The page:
Exploring the Effect of Exercise Physiology Intervention Among Adolescent and Young Adults Diagnosed With Cancer

Loading next page...
 
/lp/wolters-kluwer-health/exploring-the-effect-of-exercise-physiology-intervention-among-s113R5f8p7

References (50)

Publisher
Wolters Kluwer Health
Copyright
© 2018 Academy of Oncologic Physical Therapy, APTA.
ISSN
2168-3808
eISSN
2381-2427
DOI
10.1097/01.REO.0000000000000134
Publisher site
See Article on Publisher Site

Abstract

Background: Exercise in the adult oncology setting has proven to be an effective intervention in improving patients' physical condition and mental health and reducing treatment side effects; however, its role in the adolescent and young adult (AYA) population is less well understood. This study aimed to explore the effects of an exercise physiology (EP) intervention on the functional capacity of AYA diagnosed with malignancy. Methods: A prospective, single-institution cohort study was conducted of all AYA patients who were referred to the EP service and participated in baseline and postintervention assessment. Patients were provided with an individualized exercise program aimed at improving functional capacity as measured by the Six-Minute Walk Test, maximum push-ups, arm curls, and Sit-to-Stand Test, and a hand-held dynamometer was used to measure limb strength. Results: Fifty-one patients were included in the analysis, with predominant histological subgroups being sarcoma (37%) and lymphoma (26%). Thirty-seven percent of patients completed the program while on treatment and 63% were posttreatment. For those on treatment, there were significant improvement between baseline and postintervention strength assessments in sit-to-stand, push-ups, and arm curls, with robust effect sizes (Cohen's dR) ranging from small (dR = −0.02, U3 = 49%) to large (dR = 1.05, U3 = 85%). For posttreatment AYA, there were differences between all baseline and postintervention functional and strength assessments, with effect sizes ranging from small (dR = 0.30, U3 = 61.8%) to large (dR = 1.29, U3 = 90.1%). Conclusion: An individualized exercise intervention had a positive effect on AYA cancer patients' physical performance both while undergoing treatment and posttreatment. Future randomized controlled trials are required to validate these findings. 1Exercise Physiologist, ONTrac at Peter Mac Victorian Adolescent and Young Adult Cancer Service, Peter MacCallum Cancer Centre, Melbourne, Victoria, Australia 2Program Manager, ONTrac at Peter Mac Victorian Adolescent and Young Adult Cancer Service, Peter MacCallum Cancer Centre, Melbourne, Victoria, Australia 3Senior Research Assistant, ONTrac at Peter Mac Victorian Adolescent and Young Adult Cancer Service, Peter MacCallum Cancer Centre, Melbourne, Victoria, Australia; and Research Fellow, Department of Psychiatry, The University of Melbourne, Parkville, Victoria, Australia 4Department of Medical Oncology, Peter MacCallum Cancer Centre, and Medical Director, ONTrac at Peter Mac Victorian Adolescent & Young Adult Cancer Service, Peter MacCallum Cancer Centre, Melbourne, Victoria, Australia and Sir Peter MacCallum Department of Oncology, The University of Melbourne, Parkville, Australia 5Paediatric and Adolescent Oncologist, Children's Cancer Centre, Royal Children's Hospital, Parkville, Australia and Medical Oncologist, Sarcoma Service ONTrac at Peter Mac Victorian Adolescent & Young Adult Cancer Service, Peter MacCallum Cancer Centre, Melbourne, Australia Correspondence: Andrew Murnane, ONTrac at Peter Mac, Peter MacCallum Cancer Centre, Locked Bag 1 A'Beckett St, Melbourne, VIC 8006, Australia (Andrew.Murnane@petermac.org.au). The authors declare no conflicts of interest.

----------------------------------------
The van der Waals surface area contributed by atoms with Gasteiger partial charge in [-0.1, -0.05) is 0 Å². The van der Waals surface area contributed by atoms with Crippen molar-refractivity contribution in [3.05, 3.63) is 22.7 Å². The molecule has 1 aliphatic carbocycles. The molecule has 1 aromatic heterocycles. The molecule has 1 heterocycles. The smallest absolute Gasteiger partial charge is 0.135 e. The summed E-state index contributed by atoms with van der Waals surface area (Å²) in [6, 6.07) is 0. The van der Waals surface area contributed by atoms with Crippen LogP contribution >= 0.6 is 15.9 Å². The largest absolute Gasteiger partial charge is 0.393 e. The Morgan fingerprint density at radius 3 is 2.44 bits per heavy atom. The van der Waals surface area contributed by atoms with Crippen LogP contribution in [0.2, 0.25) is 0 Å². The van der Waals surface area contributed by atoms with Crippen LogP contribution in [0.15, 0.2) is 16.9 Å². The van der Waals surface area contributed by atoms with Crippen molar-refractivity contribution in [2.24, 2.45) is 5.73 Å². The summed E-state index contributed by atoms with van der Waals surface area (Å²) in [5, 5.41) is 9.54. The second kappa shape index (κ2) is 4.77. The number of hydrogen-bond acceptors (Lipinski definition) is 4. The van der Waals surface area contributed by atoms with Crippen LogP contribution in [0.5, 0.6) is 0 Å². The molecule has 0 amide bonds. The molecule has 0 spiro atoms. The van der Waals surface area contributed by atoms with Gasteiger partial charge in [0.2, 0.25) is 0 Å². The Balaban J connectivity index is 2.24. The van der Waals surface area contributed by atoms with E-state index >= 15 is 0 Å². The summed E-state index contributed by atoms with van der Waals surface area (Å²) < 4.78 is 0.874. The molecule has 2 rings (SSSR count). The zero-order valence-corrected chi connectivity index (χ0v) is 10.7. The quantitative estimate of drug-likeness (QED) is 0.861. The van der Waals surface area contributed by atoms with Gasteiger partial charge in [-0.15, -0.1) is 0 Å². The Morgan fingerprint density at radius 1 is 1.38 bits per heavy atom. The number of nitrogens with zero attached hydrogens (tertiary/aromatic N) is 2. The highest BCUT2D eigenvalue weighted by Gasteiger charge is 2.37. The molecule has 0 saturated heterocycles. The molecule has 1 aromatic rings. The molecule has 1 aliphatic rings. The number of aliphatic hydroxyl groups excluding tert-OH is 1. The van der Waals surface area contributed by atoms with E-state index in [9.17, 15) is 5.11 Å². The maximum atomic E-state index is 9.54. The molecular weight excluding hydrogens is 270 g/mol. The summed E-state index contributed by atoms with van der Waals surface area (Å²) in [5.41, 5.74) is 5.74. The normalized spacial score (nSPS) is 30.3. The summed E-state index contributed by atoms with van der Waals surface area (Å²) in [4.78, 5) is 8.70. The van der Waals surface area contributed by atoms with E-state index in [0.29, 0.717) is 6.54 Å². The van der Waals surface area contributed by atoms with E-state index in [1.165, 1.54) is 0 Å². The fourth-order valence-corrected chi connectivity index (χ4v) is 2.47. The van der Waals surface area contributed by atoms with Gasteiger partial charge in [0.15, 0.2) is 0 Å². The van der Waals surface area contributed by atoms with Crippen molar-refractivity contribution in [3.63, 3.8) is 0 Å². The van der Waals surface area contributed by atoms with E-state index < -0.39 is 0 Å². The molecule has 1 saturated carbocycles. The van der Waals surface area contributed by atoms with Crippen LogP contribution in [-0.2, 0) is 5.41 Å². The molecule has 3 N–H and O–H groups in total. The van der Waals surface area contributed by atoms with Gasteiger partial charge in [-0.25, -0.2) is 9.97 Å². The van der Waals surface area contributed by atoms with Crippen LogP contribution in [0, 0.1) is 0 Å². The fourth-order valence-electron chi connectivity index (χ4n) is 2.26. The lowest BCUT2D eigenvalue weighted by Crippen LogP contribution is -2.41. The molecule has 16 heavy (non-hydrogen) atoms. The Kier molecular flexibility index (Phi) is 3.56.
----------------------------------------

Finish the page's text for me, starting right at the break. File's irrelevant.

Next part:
Journal

Rehabilitation OncologyWolters Kluwer Health

Published: Apr 1, 2019

There are no references for this article.